Now, I want to look at the orbat changes in the last few years and the expected changes in the future. From what I can tell, the two flotilla of SSF has not changed recently. The 32nd flotilla consists of 4 Song and 4 Kilos, whereas the 72nd flotilla consists of 8 improved ming class submarines. The 42nd flotilla of ESF also has not changed, since the kilo submarines are still front line submarines. As Yuan class submarines have started joining the 22nd flotilla of ESF, the Song class submarines were getting transferred to NSF. The first four Yuan submarines (330 to 333) were transferred by 2009. Over the past year, there have probably been 3 or 4 more Yuans (334 to 337??) that have joined. At the current time, this flotilla has 2 song submarines and 7 or 8 Yuan submarines. By this point, the 2nd flotilla has already received 7 Song submarines. Obviously, the last 2 song will be transferred out to the 2nd flotilla at some point. One of the questions is what happened to the submarines that were previously there. It seems like PLAN has been fairly reluctant to just retire the old submarines. Some of the 033 submarines have been kept around for training purposes, but they will obviously have to start decommissioning the older 035s and 033s very soon. I think PLAN is unlikely to form a new conventional submarine flotilla, so the overall number of active submarines will be kept around 48. At current time, they have 12 kilos + 13 Songs + 8 Yuan = 33 submarines that would be considered as fairly new. If we discount the first experimental Song that was launched in 1994, they still only have to replace another 16 submarines before the Ming class submarines will all need to be retired. While up to 5 conventional submarines can be produced every year at the two shipyards, we will most likely see 3 submarines getting produced every year (due to budgetary constraints). At this pace, the replacement will be done by late this decade. The ming class submarines in 72nd flotilla were produced from 1994 to 2001. If they get replaced by 2020, they would’ve only been in service for 20 years. It’s really hard to see PLAN take something that’s only 20 years old out of service, even if it’s obsolete. So, I wonder what will happen to them.
Thirdly, I want to look at what kind of threats each fleet are facing and whether the fleet that they have is suited for that task. The East Sea Fleet will continue to be opposite to Taiwan, so it will need to be prepared to be a deterrent against possible US intervention. As such, the most modern conventional submarines will be placed in ESF for anti-shipping missions and also ASW missions. It will likely continue to receive the newest conventional submarines. At the same time, the natural barrier of the first chain island and surrounding naval forces traps in the ESF, so ESF is unlikely to have nuclear submarine fleet in the future. The North Sea Fleet is surrounded by the much superior Japanese and Korean submarine fleet. It is also trapped by the extremely well equipped and trained Japanese ASW units. I think NSF is currently woefully equipped considering it’s conditions. Like the rest of the fleet, the submarine flotillas have been the last to receive the Song submarines. And even when it does receive them, it gets the submarines that ESF no longer needs. For the longest time, this was balanced by the fact that NSF was the only one that had nuclear submarines, but that’s no longer the case. Going forward, it’s hard to see the newer nuclear submarines getting deployed here when it is completely surrounded by Japan and South Korea. For the next decade, this situation is unlikely to change, so NSF will continue to be inadequately equipped to handle possible threats. Finally, South Sea Fleet probably faces the weakest of surrounding navies. Even the Ming class submarines are capable of handling the threats from Vietnam and Phillipines. South Sea Fleet continues to be the main blue water fleet in PLAN, so one would expect that more nuclear submarines will be deployed here. Also compared to the other two fleets, conventional submarines in SSF are not trapped by first chain of island and foreign naval force, so the current conventional fleet is actually already suitable for the threats in its area. Due to the growing influence of SSF, I think it will get newer submarines before NSF even though NSF has much greater needs for those boats.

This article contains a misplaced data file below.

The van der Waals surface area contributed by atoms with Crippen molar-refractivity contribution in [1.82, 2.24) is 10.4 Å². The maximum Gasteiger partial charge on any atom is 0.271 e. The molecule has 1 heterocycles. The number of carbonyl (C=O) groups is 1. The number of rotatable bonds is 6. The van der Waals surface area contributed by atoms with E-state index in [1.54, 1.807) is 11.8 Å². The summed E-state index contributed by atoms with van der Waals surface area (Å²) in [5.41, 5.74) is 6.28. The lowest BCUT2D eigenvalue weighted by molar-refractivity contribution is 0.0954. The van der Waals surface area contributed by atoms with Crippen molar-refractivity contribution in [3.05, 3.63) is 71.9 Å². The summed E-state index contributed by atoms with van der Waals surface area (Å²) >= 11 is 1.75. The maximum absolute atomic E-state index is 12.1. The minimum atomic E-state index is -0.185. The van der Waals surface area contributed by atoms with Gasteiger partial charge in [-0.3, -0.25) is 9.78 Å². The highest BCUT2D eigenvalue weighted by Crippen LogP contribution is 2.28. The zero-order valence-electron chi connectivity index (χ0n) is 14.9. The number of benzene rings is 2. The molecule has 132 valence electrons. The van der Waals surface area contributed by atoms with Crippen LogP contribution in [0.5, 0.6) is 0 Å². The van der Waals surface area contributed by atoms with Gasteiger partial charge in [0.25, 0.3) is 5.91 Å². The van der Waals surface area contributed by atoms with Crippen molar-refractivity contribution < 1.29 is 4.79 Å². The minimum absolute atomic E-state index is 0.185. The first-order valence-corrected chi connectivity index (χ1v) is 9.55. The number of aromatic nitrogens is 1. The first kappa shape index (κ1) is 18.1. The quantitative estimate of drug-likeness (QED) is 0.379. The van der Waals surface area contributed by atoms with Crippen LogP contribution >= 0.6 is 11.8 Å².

Overall, it’s to see that the modernization of PLAN’s conventional submarine fleet is still going very rapidly. It will most likely complete ahead of other part of PLAN’s fleet. The submarines are deployed in a very unusual manner where the elite flotillas continue to get upgraded to newer submarines while the other flotilla pick up the scraps. From the service, this seems like something that will be problematic in the future. It will probably create resentment within PLAN toward the elite flotilla, although that might be an accepted practice of PLA. The more concerning part is that different flotilla will be continually trained for newer submarines. Rather than serving 20 years on the same boat, the sailors in the 22nd flotilla are probably changing to new submarines every 10 years. When I think about the time that it takes to properly train sailors to operate a new submarine, that seems to leave not much time for routine trainings and patrols. As mentioned previously, some of the Ming submarines may be removed from active duty after less than 20 years of service. What will happen to these submarines once this happens? As we move forward, the Song submarines are still relatively loud even though they are modern by Chinese standards. Even the latest submarine that we saw out of WuChang shipyard is still behind the acoustic levels of the most advanced conventional submarines around the world. What will the next generation of Chinese submarines look like? As PLAN becomes more of a blue water fleet and expands its nuclear submarine force, what kind of roles will the conventional submarines play? Will Chinese submarines become bigger players in the export market? These are all things that I’m looking forward to see.